Shrubs are a major element in just about any landscape design, but knowing how they fit into the overall garden scheme and having knowledge of shrubs beyond the handful of traditional go-to’s is key. In this post, we’re going to take a closer look at the wonderful world of shrubs and how to break out of the “same-old, same-old” shrub selection rut.
It’s important to remember that every landscape design can be broken down into five essential layers that can help you plan your work and make better decisions about what to plant and where. The shrub niche is number three in the layering system and it’s a large one. It spans a broad height range that enables you to expand your shrub pallet beyond the usual rhododendrons, azaleas, and boxwoods that we see so often in a typical residential landscape. However, because there are so many choices that can be made, it can be a little overwhelming.
When you’re choosing shrubs, think first about the plant’s function in your landscape before you choose for aesthetics. For example, if you need something to provide year-round coverage, that’s where you start your selection process. If your goal is to create a pop of color, that’s something else entirely. And if you’re intent on using only native species, that will help you narrow down your focus even more.
Once you’ve determined functionality, you’re ready to begin narrowing your choices down even more based on your knowledge of what will work best in your environment, not just on what you see walking through the nursery.
Whenever choosing to purchase a shrub that’s new to you, consider researching it beyond the nursery tag. An excellent way to do that is to check with your local land grant university or a botanical garden in your planting zone. Many of them have useful online resources. I regularly use the Missouri Botanical Garden online plant finder. They post more accurate, in-depth information about the plant’s features, benefits, and problems. This is important because the information on those little tags attached to shrubs can be misleading. It’s well worth doing a little digging on your own and taking the time to understand the information you find.
Ask questions. For example, is a particular shrub prunable? This can be important because many shrubs will outgrow the area in which they’re planted. Take Spirea, for example: this shrub can be pruned vigorously and rebound nicely even when trimmed by a novice. However, a Viburnum will not accept major pruning by an untrained hand very well and can become easily deformed. Any shrub that is labeled “useful as a hedge” is prunable. A little bit of knowledge like that can go a long way.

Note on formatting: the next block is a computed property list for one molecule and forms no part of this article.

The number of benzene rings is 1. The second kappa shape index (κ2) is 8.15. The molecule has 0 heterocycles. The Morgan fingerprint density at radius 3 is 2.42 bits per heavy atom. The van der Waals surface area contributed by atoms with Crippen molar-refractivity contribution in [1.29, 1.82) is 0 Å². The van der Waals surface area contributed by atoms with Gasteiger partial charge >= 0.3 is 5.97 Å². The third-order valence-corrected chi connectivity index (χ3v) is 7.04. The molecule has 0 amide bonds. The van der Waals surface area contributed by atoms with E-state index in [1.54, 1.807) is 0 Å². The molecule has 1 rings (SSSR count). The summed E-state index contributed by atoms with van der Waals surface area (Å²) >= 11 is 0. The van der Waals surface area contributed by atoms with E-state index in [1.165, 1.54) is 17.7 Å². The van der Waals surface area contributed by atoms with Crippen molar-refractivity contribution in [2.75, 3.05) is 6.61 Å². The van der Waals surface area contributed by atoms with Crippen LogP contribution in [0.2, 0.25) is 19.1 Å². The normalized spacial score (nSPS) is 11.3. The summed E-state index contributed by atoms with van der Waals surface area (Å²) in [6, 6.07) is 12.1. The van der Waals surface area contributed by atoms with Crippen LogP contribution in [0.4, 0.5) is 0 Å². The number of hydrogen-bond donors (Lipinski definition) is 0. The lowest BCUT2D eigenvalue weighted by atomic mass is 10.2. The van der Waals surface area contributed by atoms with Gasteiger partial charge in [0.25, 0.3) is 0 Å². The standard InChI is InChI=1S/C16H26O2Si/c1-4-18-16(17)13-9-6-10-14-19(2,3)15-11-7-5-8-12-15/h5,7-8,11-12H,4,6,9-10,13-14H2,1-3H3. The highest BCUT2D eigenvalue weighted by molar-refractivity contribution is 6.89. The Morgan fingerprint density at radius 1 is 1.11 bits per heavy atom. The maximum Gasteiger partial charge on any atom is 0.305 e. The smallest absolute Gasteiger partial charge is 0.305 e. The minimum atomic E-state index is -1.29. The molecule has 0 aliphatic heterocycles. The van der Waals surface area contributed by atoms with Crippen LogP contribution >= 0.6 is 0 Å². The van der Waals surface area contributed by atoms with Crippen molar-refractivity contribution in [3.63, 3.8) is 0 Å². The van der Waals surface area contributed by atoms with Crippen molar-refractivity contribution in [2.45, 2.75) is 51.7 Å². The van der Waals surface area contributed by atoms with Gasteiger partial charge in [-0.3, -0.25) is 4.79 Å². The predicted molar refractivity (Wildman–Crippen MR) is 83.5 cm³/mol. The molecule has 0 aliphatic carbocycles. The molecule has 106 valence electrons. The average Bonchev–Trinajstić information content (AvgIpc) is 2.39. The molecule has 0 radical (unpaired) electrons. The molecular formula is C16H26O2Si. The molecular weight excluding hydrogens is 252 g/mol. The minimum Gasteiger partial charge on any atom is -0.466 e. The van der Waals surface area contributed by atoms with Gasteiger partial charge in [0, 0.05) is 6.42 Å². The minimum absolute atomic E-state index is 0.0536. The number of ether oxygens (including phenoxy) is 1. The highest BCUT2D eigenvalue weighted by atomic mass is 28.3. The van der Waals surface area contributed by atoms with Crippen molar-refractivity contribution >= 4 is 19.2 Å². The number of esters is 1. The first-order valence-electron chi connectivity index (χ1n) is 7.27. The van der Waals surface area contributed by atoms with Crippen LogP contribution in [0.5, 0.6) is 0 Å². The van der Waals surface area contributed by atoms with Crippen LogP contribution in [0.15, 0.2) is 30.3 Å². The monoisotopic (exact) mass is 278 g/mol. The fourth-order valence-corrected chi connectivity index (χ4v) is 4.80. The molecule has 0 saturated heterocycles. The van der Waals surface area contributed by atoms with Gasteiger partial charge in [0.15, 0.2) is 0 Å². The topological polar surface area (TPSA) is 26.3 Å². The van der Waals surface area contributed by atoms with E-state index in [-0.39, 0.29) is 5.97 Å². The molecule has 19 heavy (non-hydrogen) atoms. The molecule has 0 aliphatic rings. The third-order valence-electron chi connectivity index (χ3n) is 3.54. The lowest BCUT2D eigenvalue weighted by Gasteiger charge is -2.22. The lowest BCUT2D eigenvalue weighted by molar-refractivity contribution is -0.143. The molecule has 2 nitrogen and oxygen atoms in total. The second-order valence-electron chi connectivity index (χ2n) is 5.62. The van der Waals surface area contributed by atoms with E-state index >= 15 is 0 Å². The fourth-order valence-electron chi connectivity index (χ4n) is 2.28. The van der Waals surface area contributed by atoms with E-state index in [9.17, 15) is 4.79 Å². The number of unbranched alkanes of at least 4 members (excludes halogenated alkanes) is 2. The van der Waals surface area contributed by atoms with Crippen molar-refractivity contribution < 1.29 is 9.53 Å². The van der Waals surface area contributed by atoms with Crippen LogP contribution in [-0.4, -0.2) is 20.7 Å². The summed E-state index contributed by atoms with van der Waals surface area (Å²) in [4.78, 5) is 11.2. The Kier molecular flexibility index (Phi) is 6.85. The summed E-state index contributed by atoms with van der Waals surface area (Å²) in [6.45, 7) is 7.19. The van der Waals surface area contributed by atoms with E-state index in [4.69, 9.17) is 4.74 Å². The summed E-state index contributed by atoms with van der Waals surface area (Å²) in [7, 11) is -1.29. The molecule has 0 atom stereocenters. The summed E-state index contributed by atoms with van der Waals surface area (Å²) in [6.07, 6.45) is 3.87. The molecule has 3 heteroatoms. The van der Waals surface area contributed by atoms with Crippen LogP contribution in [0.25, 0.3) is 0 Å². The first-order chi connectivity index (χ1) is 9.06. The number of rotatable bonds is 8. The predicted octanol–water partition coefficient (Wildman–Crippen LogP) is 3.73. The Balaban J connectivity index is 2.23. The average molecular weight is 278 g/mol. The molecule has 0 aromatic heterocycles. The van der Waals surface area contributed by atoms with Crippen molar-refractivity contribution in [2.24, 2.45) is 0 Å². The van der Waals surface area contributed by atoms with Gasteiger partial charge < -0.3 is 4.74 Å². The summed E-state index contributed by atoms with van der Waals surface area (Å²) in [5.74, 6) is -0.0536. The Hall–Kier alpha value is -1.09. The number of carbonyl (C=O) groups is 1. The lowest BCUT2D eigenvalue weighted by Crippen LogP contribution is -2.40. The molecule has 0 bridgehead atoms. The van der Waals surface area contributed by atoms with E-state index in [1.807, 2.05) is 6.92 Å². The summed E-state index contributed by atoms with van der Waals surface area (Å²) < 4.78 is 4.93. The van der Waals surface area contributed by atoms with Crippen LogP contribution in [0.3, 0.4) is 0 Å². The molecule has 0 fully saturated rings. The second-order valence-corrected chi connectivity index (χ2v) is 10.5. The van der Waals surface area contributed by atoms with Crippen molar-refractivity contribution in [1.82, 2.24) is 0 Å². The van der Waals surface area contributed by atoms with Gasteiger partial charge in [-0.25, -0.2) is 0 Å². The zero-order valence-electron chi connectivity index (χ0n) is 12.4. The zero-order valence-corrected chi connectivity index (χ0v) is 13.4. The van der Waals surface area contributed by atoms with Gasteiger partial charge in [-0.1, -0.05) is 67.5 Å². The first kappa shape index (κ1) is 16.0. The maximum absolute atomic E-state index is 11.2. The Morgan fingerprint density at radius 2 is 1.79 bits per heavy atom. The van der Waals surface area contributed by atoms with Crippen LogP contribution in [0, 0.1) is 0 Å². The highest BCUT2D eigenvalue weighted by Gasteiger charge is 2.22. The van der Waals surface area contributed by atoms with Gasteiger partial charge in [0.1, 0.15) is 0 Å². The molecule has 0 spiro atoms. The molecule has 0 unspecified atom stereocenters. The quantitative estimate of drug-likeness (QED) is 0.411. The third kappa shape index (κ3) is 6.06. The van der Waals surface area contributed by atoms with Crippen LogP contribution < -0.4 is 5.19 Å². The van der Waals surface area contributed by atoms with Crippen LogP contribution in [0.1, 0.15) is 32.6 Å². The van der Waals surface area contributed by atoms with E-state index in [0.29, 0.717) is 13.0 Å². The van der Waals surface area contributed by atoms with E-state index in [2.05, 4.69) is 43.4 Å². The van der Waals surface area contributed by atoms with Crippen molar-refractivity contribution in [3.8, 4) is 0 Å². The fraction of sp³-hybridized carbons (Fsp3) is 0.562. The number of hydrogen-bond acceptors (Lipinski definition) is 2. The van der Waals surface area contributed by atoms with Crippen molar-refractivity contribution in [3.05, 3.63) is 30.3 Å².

Syringa meyeri 'Palibin'
Every designer has their preferred plant palette. While that’s totally okay, I think it’s also important to stretch a little bit. It’s really interesting to me how so many new landscapes sport the same “go-to” standard shrubs over and over again when there are so many interesting options available.
You know the ones I’m talking about: boxwoods and yews for evergreens… rhododendrons and azaleas for flowering shrubs that hold their leaves through winter… hydrangeas and roses for “wow factor” flowers.
Don’t get me wrong, I use them all, yet there are so many other shrubs from which to choose that also offer beautiful textures, flowers, fragrances, and even berries. Why not consider some of these lesser-known varieties for that spot in your landscape that needs a boost?
Deutzia gracilis 'Nikko'
Seasonal color pop - some of my top faves for flowers and fragrance:
Native species (Northeast region) - Our local Land Grant school is the University of Massachusetts, which publishes a New England List of Native Shrubs. Some other research sites include the National Wildlife Federation (beta) to select shrubs by area, and the Audubon Society to pick plants that attract different types of birds.
I’ve provided a number of resource links in this post to help you learn more about shrub choices and selection. There are certainly a number of other resources you can find online and in your community. I strongly encourage you to spend a little time getting more familiar with shrubs and their potential so you can make the best, informed decision for your landscape.
Whatever you do, don’t worry about making a mistake. That comes with the territory as you try different things. Remember, if you follow the layering system and employ structural considerations in your shrub selection, it’s going to take about three years for your shrubs to settle in (acclimation) and stabilize (establishment) in your particular landscape environment. That means you won’t know for a while if a specific shrub is in a good place or if it needs to be moved. Planting shrubs is an exercise in eco-balancing – finding a plant that fits well in the place where you want it without needing extraordinary care to help it stay there. Mistakes may be made but I guarantee there will be fewer mistakes if you do the research that I’m suggesting.
Accept that any garden and planting is a living work-in-progress. There are always constraints that have to be accommodated, such as space, light or water limitations along with many other considerations. We are almost always working with finite space in the residential landscape. You simply won’t find plants that “fit” perfectly which is one of the reasons why pruning is so important. You should learn how to do it well yourself or hire a professional to do it for you.
If you’re able to make good, informed decisions about shrubs before you even purchase them and definitely before you plant them, you’ll enjoy a beautiful garden year-round that will minimize maintenance needs and maximize pleasure and satisfaction. If you would like to learn about plant selection beyond shrubs, consider downloading the ebook "Demystify Your Landscape: Picking Plants."